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I want to find the change of coordinate matrix that changes ${\beta^{'}}$ coordinates into ${\beta}$ coordinates.

$${\beta^{'}}=\{(0,10),(5,0)\}$$ $${\beta}=\{(-1,3),(2,-1)\}$$

I received a hint that said to just compute $[I]_{\beta^{'}}^\beta$

I don' have any problems writing a linear transformation as a matrix when the basis are the standard basis but when I try this case I don't get the same answer that's in the solution.

I computed $[I]_{\beta^{'}}^\beta$ by first computing the identity function with respect to $\beta^{'}$ and got

$$I(0,10)=(0,10)$$ $$I(5,0)=(5,0)$$

Then when I try to write these vectors in with respect to $\beta$, similar to how I would with respect to the standard basis I get

$$\begin{bmatrix} 30 & -5 \\ -10 & 10\\ \end{bmatrix}$$

Thanks in advance!

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  • $\begingroup$ Are you asking why the suggested method works (i.e. computing $[I]_{\beta'}^{\beta}$) or are you just unable to compute what it is? $\endgroup$ – user160738 Dec 12 '17 at 14:41
  • $\begingroup$ unable to compute $\endgroup$ – john fowles Dec 12 '17 at 14:41
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To avoid slightly confusing notations, let's denote $x'=(0,10)$ and $y'=(5,0)$ and $x=(-1,3)$,$y=(2,-1)$.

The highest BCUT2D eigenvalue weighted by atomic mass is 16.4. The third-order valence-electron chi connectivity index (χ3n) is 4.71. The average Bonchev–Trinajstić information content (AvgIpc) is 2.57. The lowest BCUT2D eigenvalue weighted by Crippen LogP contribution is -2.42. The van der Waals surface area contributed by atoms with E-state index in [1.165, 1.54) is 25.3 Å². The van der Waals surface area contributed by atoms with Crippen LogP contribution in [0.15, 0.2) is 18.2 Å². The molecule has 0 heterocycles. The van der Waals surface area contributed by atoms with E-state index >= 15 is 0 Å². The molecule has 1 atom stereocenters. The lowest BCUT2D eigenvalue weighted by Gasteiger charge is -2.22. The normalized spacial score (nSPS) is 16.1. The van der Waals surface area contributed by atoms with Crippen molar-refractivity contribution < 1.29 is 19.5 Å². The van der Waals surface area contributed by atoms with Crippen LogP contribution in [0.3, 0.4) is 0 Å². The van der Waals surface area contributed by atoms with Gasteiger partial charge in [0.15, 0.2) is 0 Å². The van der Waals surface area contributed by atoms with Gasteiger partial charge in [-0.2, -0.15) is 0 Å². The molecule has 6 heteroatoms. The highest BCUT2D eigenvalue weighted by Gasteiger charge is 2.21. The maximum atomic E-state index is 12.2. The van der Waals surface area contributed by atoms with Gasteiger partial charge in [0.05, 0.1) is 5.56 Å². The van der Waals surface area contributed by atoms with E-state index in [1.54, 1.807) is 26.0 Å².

Your aim is, given any element $v=ax'+by'=cx+dy$ (i.e. its coordinate is $(a,b)$ with respect to $\beta'$ and $(c,d)$ with respect to $\beta$) you want some matrix $A$ such that $A(a,b)^{t}=(c,d)^{t}$ ($t$ is transpose here. So these are column vectors)

At this point, you might notice that in fact the whole job is dependent on knowing how to represent $x'$ in terms of $x,y$ and the same for $y'$. Because, then, you can write $ax'+by'$ in terms of $x$ and $y$.

But it's easy to see that $x'=2(2x+y)=4x+2y$ and $y'=x+3y$. This means, in fact, $$cx+dy=(4x+2y)a+(x+3y)b=(4a+b)x+(2a+3b)y$$

Since $x,y$ are members of a basis, it follows that $4a+b=c$ and $2a+3b=d$. So

$$A=\begin{pmatrix} 4 & 1 \\ 2 & 3\end{pmatrix}$$.

Some simple checks can assure you that this works;

This method also works in more general case other than $\mathbb{R}^2$.

Summary: Write the member of the current basis as a linear combination of members of a basis you want to change to. The coefficients of these linear combinations give you the matrix you want.

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  • $\begingroup$ I understand this method, but what about using the process of converting the linear transformation $[I]_{\beta^{'}}^{\beta}$ into a matrix? $\endgroup$ – john fowles Dec 12 '17 at 15:50
  • $\begingroup$ @johnfowles I don't understand what you mean by process of converting linear transformations in to matrices. What I've done is exactly that. In general, if everything is represented by coordinates, then to find matrix representing a linear transformation $T$, you need to compute $T(1,0)^{t}$ and $T(0,1)^{t}$ with respect to the other basis of the space containing the image of $T$. This is because of the linearity of $T$. What I've done is exactly this $\endgroup$ – user160738 Dec 12 '17 at 16:17
  • $\begingroup$ I seemed to have thought that there were two distinct approaches; but I now see that they're the same. Thanks! $\endgroup$ – john fowles Dec 12 '17 at 18:34

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